Update: Outcry Over Nonprofit Filing Requirement Leads to Extension of Deadline - Generocity Philly


Mar. 31, 2015 1:00 am

Update: Outcry Over Nonprofit Filing Requirement Leads to Extension of Deadline

Future of filing requirement uncertain as bill to remove it heads to full council

UPDATE: The Office of Property Assessment has officially announced that the deadline for the filing requirement has been extended to June 1, 2015. It will also only require that the nonprofits submit “documentation to support their Non-Profit Tax Exemption status.” Other documents requested in past notifications are not required.

Last month, the owners of the city’s 6,500 tax-exempt properties received a letter in the mail outlining a series of documents they needed to submit by March 31 to prove their status as a purely public charity and thus eligible for tax exemption under state law.

The filing requirement was created by a 2013 ordinance that gave the Office of Property Assessment the ability to request certification of nonprofit status, as well as other documents concerning the property, on an annual basis.

The notice of the filing requirement sparked a highly organized outcry from the city’s black church ministers, which culminated in a packed house at a City Council Finance Committee hearing earlier this week to discuss two bills that would change the requirement — one extending the deadline, introduced by David Oh, the other to outright remove the requirement, introduced by Jannie Blackwell.

At the hearing, the ministers, represented by Terrence Griffith of the Black Clergy of Philadelphia, made the case that the requirement was an undue hardship and, in their view, unconstitutional.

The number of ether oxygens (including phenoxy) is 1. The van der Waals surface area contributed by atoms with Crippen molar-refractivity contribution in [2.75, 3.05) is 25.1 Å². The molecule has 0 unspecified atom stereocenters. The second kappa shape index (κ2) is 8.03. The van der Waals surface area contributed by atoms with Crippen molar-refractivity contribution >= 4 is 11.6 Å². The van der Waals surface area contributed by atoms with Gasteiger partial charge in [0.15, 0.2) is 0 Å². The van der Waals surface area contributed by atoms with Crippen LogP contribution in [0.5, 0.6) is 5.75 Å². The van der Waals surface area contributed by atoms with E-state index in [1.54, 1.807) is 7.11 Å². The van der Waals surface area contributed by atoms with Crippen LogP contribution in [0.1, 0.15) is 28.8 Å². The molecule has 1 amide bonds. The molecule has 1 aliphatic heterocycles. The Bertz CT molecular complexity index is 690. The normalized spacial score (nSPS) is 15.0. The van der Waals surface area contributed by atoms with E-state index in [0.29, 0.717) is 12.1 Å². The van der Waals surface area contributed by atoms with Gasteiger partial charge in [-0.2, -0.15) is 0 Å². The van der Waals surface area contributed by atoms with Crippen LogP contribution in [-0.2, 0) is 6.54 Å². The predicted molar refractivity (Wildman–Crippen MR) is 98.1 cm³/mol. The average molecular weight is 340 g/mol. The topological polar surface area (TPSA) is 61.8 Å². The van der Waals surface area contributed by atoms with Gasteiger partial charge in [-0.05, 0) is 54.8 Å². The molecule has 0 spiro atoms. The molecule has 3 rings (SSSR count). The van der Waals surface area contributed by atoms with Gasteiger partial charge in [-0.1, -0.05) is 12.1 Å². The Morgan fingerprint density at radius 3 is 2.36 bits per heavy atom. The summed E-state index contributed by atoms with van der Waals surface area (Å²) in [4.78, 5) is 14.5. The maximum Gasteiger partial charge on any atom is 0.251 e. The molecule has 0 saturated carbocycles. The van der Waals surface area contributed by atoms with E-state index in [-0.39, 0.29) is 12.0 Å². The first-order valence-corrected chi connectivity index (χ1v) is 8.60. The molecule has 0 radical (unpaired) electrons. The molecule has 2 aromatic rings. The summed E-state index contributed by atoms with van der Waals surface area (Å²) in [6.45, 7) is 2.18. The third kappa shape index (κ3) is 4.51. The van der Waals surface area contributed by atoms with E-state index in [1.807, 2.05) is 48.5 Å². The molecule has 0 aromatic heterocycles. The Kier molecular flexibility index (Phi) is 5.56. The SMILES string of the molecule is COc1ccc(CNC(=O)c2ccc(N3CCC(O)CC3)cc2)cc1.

But even before Griffith spoke, Michael Piper, chief assessment officer of OPA, testified that his agency would change the requirement. It would be required every three years, rather than annually, and would require only one document — some written certification of nonprofit status. He said a simplified form would also be mailed out to nonprofits with a new deadline attached.

Oh withdrew his bill to extend the deadline after learning about OPA’s intention to tweak the requirement.

In response to Blackwell’s bill to outright remove the requirement, Piper made the case that while he agrees the wording of the ordinance and the process ought to be revised, the requirement should be kept in some form.

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“The ordinance essentially put into the Philadelphia code support for a regular and fairly comprehensive means for what the city had only done in the past when some evidence of a nonprofit’s non-compliance had been brought to our attention,” Piper said. “This had always amounted to an ad-hoc audit, which in itself creates the perception of unfairness and non-uniformity as we weren’t looking at all exempt properties.”

The Finance Committee was not moved by Piper’s argument. Blackwell’s bill passed out of the Finance Committee favorably and will be voted on at the next full council meeting. 

As for Griffith and the Black Clergy of Philadelphia, compromise is not an option.

“We are not interested in a delay or a postponement,” Griffith said in his testimony.

He added that he was prepared to take the issue all the way to Supreme Court if the requirement is implemented in any capacity.

Photo via Flickr User Sarah Cady 


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